The wave of attacks were organized in advance of the stores' openings on Saturday, and celebrated by Floyd Shivambu, a spokesman for the leftist Economic Freedom Fighters party, stating that the retailer is "facing the consequences for its racism".
Video footage posted to social media on Saturday (local time) showed members of the Economic Freedom Fighters - a socialist South African political party - outside the Clearwater Mall in Johannesburg blocking access to the store. The H&M signage outside the shop had been broken and red fragments were still on the floor.
"We are not going to allow anyone to use the colour of our skin to humiliate us, to exclude us", he added.
Calm has since been restored at the Menlyn shopping centre following the chaotic protest earlier today, which resulted in police cordoning off the entire level on which the shop was located.
H&M this week pulled the garment in question from its stores and apologised.
Bernard Joseph, EFF Western Cape chairperson, said they were protesting against H&M, and were hoping to convince H&M management to refrain from portraying their children as monkeys coming from the jungle."We trust that H&M will listen to our demands", he said.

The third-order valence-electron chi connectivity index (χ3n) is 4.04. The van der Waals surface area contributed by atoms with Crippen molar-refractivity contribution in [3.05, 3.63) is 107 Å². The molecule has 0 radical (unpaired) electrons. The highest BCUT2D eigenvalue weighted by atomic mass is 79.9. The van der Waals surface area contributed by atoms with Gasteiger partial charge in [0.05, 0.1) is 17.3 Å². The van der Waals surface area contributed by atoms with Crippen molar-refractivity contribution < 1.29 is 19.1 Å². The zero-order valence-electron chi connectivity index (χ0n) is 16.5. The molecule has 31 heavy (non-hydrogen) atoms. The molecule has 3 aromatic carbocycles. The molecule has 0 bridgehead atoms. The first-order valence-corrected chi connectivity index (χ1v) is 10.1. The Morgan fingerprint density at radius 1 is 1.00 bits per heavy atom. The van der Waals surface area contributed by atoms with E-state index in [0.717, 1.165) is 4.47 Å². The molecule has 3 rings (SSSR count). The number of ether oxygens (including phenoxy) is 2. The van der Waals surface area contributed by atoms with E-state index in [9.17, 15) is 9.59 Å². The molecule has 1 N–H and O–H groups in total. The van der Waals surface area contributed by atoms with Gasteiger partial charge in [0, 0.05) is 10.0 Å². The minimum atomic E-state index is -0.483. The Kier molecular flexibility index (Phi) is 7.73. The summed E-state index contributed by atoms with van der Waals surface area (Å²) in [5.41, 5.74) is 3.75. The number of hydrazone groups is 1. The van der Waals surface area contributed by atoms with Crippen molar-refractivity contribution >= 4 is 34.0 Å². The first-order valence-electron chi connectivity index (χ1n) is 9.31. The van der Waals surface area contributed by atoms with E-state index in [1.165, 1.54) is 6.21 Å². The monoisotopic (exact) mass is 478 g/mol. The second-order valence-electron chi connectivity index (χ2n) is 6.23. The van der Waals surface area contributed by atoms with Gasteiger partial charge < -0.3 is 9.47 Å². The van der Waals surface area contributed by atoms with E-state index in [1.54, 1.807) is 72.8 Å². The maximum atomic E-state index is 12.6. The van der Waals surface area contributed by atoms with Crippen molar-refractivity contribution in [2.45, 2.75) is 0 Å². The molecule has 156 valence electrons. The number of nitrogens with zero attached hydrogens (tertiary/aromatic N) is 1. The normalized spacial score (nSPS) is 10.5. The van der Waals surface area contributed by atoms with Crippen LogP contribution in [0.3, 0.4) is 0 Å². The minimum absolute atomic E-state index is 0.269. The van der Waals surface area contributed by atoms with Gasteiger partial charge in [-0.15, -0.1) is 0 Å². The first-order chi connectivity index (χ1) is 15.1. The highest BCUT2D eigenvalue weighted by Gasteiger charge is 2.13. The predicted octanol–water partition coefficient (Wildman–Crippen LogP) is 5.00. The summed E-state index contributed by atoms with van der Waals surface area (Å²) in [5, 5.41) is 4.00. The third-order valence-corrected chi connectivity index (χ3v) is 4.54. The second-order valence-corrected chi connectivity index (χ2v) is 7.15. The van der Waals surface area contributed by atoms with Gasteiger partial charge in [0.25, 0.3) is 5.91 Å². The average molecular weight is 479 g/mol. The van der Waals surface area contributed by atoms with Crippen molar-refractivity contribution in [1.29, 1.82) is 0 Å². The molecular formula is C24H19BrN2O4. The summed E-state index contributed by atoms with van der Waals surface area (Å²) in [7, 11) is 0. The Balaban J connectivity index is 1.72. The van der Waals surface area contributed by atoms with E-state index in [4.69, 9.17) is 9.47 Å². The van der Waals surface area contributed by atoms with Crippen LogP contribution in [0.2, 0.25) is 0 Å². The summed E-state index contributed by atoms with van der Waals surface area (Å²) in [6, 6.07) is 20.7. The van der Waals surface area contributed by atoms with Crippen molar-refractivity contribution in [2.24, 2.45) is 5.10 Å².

H&M had issued an apology in response to complaints about the hoodie and its model.
H&M also took to Instagram to express further apology, saying: 'We understand that many people are upset about the image of the children's hoodie. One person reported seeing EFF supporters looting the store before police arrived, evacuated the store and closed it, with some protesters still inside.
Since then, regular consumers of the store have taken to social media to criticize their decision, prompting the company to eventually release a statement of apology.
"The safety and security of our customers, staff, and tenants is of utmost importance and the affected area has been secured by the South African Police Service (SAPS)".
Responding to a customer inquiry H&M South Africa said the offending product "was not available in South Africa".